Fuchs re-created every detail of his great-great-great-great grandmother's portrait (left) for the photograph of himself (right), including the bow in her hair, the pearls on her neck, and the contours of her nose.
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Courtesy of Christian Fuchs.
Fuchs grew a long beard and dyed it white to pose as his great-great-great-grandfather Carl Schilling.
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Courtesy of Christian Fuchs.
A makeup artist spends hours transforming Fuchs’s facial features into those of his ancestors.
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Yulia Katkova.
Art in the Family
A photographer poses as his ancestors in elaborate re-creations of family portraits

Amanda DeNatale | for Scholastic Art

People who are curious about their family history might sign up for a genealogy website or flip through old photo albums to gain insight into their families’ pasts. But Peruvian artist Christian Fuchs takes his research to a whole new level—the photographer temporarily transforms himself into each of his ancestors.

Fuchs re-creates his forefathers’ portraits using his own face as the canvas. He studies every detail of a family member’s portrait, from the posture to the jewelry. He then works with hairdressers, makeup artists, jewelers, and tailors to plan his transformation. He photographs himself imitating a figure’s exact pose and facial expression under extremely bright light, making his powdered skin appear painted.

Early Inspiration

The artist spends months studying an ancestor’s physical appearance and his or her personal narrative. Fuchs reads letters written to and by his family members to further understand the lives they lived.

This research began when Fuchs was a young boy. His grandparents raised him and his sister. His grandmother told him stories about their relatives from Chile and Germany. Fuchs was always surrounded by portraits and objects that had been in the family for up to five generations. “As a child, I looked at the portraits . . . if I didn't know the names of the characters, I invented them,” Fuchs says. “I remember watching them for hours and feeling that they were watching me back . . . and eventually that led to my reinterpretations of them.”

The artist was first inspired to impersonate his ancestors while looking at an 1830 portrait of his great-great-great-great-grandmother Eleanora Chee. Fuchs wondered: If he and Eleanora shared the same genes, could he make himself look like her? Fuchs went to the hairdresser and asked to have his hair pinned up in ringlets. He discovered that he could in fact look like Eleanora, and decided he would re-create her portrait, (above).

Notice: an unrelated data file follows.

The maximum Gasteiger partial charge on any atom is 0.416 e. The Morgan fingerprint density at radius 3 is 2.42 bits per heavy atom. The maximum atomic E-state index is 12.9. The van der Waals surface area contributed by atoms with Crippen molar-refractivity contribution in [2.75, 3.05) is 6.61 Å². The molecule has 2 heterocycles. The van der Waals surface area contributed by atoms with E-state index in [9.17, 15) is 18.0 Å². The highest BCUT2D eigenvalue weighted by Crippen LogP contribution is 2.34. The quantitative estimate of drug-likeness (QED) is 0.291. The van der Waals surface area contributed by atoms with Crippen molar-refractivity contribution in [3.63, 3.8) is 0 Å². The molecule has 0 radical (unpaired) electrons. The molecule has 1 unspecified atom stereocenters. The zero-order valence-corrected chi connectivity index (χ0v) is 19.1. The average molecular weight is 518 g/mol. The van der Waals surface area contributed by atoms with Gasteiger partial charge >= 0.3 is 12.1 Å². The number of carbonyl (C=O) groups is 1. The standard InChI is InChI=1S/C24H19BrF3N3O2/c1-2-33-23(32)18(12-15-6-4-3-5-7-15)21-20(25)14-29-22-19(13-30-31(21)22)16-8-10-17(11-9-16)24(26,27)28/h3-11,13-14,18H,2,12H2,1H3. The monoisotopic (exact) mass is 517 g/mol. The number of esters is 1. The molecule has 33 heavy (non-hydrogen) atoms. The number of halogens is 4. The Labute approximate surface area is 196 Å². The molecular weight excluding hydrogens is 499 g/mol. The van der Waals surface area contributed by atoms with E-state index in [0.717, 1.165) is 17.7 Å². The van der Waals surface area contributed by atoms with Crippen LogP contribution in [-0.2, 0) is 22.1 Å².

Tedious Transformations

Typically, Fuchs spends three to five hours with a makeup artist, who paints his face to match the portrait he’s imitating. The makeup artist often applies layers of liquid latex to Fuchs’s face to replicate the facial contours of the figure Fuchs is impersonating.

Sometimes the process takes even longer. To portray his great-great-great-grandfather, an adventurous traveler named Carl Schilling, Fuchs waited more than a year to grow a grizzly beard. When Fuchs’s beard matched the length of Carl’s in the portrait, Fuchs dyed it white. The transformation was so convincing that when Fuchs went out in public, some people mistook the 37-year-old for an elderly man, (left).

Honest Impersonation

Fuchs has re-created 11 ancestral portraits so far and plans to transform and photograph himself many more times. But the artist is especially determined to portray one family member in particular in the near future: his grandmother Catalina del Carmen, who first introduced Fuchs to his ancestors’ captivating portraits and narratives, and who passed away late last year. “It will be really hard to do her justice,” he says. “She was so pretty and had a much smaller nose than me, but I definitely want to try.”